between [Live Nation and its customers] . . . including, without
limitation, claims relating to . . . your use of Live Nation’s
(Tobias Decl. Ex. 5, at ECF p. 6, ¶ 19.)
Tobias also notes that Live Nation’s parent company, Live
(Tobias Decl. ¶ 3.)
She maintains that Ticketmaster’s website and
Live Nations’s website are “materially identical . . . , in that
both websites perform similar functions, have similar designs, and
that by using the website, creating an account, and purchasing
(Tobias Decl. ¶ 12.)
Courts review a motion to compel arbitration under a
“‘standard similar to that applicable for a motion for summary
Nicosia v. Amazon.com, Inc., 834 F.3d 220, 229 (2d
Cir. 2016) (quoting Bensadoun v. Tobe-Riat, 316 F.3d 171, 175 (2d
That standard “requires a court to ‘consider all
contained in pleadings, depositions, answers to interrogatories,
and admissions on file, together with . . .
(quoting Chambers v. Time Warner, Inc., 282 F.3d 147, 155 (2d Cir.
2002) (alteration in original)). “In doing so, the court must draw
all reasonable inferences in favor of the non-moving party.”
The Federal Arbitration Act (“FAA”) expresses the strong
federal policy favoring arbitration.
Ragone v. Atl. Video at
Manhattan Ctr., 595 F.3d 115, 121 (2d Cir. 2010); Zaken v. Jenny
Craig, Inc., No. 11-CV-2465, 2011 WL 4916928, at *1 (E.D.N.Y. Oct.
13, 2011); see also Washington v. William Morris Endeavor Entm’t,
LLC, No. 10-CV-9647, 2011 WL 3251504, at *10 (S.D.N.Y. July 20,
The FAA provides that arbitration
agreements are “valid, irrevocable and enforceable,” unless such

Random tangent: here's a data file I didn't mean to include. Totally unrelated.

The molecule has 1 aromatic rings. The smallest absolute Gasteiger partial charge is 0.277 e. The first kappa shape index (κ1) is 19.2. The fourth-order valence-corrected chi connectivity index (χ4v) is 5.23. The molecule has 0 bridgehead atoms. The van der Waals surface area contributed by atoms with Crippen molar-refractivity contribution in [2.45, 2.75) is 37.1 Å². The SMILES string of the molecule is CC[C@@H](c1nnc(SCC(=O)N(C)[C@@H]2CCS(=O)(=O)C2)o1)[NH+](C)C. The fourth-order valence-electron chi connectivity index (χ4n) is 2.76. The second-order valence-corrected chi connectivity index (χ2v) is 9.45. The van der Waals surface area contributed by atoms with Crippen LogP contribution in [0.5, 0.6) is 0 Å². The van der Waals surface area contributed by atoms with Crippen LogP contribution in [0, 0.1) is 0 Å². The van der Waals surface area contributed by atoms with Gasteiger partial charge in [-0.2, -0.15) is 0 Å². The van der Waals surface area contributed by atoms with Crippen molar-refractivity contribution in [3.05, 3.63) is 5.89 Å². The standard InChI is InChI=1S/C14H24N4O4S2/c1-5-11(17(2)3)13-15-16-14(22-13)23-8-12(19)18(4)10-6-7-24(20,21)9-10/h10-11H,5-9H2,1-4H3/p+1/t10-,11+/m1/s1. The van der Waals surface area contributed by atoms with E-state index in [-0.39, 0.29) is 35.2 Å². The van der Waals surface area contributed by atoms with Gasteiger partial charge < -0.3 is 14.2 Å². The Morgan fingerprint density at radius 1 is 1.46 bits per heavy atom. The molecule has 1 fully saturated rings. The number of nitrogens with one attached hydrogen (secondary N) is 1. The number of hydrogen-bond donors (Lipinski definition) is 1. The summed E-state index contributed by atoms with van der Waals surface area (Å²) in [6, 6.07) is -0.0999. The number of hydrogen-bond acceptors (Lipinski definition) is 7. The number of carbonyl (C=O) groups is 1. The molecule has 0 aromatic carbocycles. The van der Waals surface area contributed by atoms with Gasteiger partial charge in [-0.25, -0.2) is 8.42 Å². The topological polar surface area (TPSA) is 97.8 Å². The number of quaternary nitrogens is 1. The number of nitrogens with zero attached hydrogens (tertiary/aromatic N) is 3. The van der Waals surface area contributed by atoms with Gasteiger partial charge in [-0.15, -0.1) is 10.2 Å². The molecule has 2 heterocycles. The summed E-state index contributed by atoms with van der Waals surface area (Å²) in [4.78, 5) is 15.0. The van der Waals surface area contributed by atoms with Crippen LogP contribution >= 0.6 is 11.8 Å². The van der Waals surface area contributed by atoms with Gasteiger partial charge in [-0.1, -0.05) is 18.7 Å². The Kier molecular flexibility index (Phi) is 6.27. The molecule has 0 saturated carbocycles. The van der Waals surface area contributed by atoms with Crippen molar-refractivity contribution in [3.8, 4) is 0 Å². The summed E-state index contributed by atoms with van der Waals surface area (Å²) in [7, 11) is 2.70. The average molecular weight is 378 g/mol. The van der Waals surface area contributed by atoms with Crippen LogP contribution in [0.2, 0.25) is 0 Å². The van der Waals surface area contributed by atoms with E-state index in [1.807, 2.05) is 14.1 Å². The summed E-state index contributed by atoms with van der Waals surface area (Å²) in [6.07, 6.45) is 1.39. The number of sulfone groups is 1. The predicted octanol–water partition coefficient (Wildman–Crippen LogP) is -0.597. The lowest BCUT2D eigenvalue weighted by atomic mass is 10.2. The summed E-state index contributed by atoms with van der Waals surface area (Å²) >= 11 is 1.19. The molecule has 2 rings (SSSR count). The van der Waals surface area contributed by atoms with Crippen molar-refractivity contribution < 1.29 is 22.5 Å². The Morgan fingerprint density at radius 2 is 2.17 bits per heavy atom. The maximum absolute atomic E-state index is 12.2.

grounds exist for the revocation of the contract.
9 U.S.C. § 2;
see also Ragone, 595 F.3d at 121 (quoting 9 U.S.C. § 2).
keeping with this policy, a court resolves doubts in favor of
agreements in accordance with their terms. Collins & Aikman Prods.
Co. v. Bldg. Sys., Inc., 58 F.3d 16, 19-20 (2d Cir. 1995).
Agreement and Scope of Agreement
In determining whether to compel arbitration, a court
must determine (1) whether such agreement exists between the
parties, as determined by state contract law; and, if so, (2)
whether the dispute falls within the scope of that agreement.
Meyer v. Uber Techs., Inc., 868 F.3d 66, 73-74 (2d Cir. 2017);
Nicosia v. Amazon.com, Inc., 834 F.3d 220, 229 (2d Cir. 2016);
Specht v. Netscape Commc’ns Corp., 306 F.3d 17, 26 (2d Cir. 2002);
Infinity Indus., Inc. v. Rexall Sundown, Inc., 71 F. Supp. 2d 168,
170 (E.D.N.Y. 1999).
As for whether an agreement to arbitrate exists here, the
formation and construction control.
See Granite Rock Co. v. Int’l
Bhd. of Teamsters, 561 U.S. 287, 296-97 (2010).
To form a
contract, there must be mutual manifestation of assent by the
parties, whether by words or conduct, sufficient to assure that
they are truly in agreement with respect to all material terms.
Specht, 306 F.3d at 29; Friedman v. Schwartz, No. 08-CV-2801 (JS)
(WDW), 2009 WL 701111, at *9 (E.D.N.Y. Mar. 13, 2009).
context of agreements made over the internet, New York courts find
that binding contracts are made when the user takes some action
demonstrating that they have at least constructive knowledge of the
terms of the agreement, from which knowledge a court can infer
acceptance.” Hines v. Overstock.com, Inc., 380 F. App’x 22, 25 (2d
Cir. 2010). In other words, “[w]here there is no evidence that the
offeree had actual notice of the terms of the agreement, the
offeree will still be bound by the agreement if a reasonably
prudent user would be on inquiry notice of the terms,” Meyer, 868
F.3d at 74-75, a determination turning on the “‘[c]larity and
conspicuousness of arbitration terms,’” Id., at 75 (quoting Specht,
306 F.3d at 30).
When dealing with web-based contracts, as here,
“clarity and conspicuousness are a function of the design and
content of the relevant interface.”
In Meyer, the Second Circuit observed that one way it has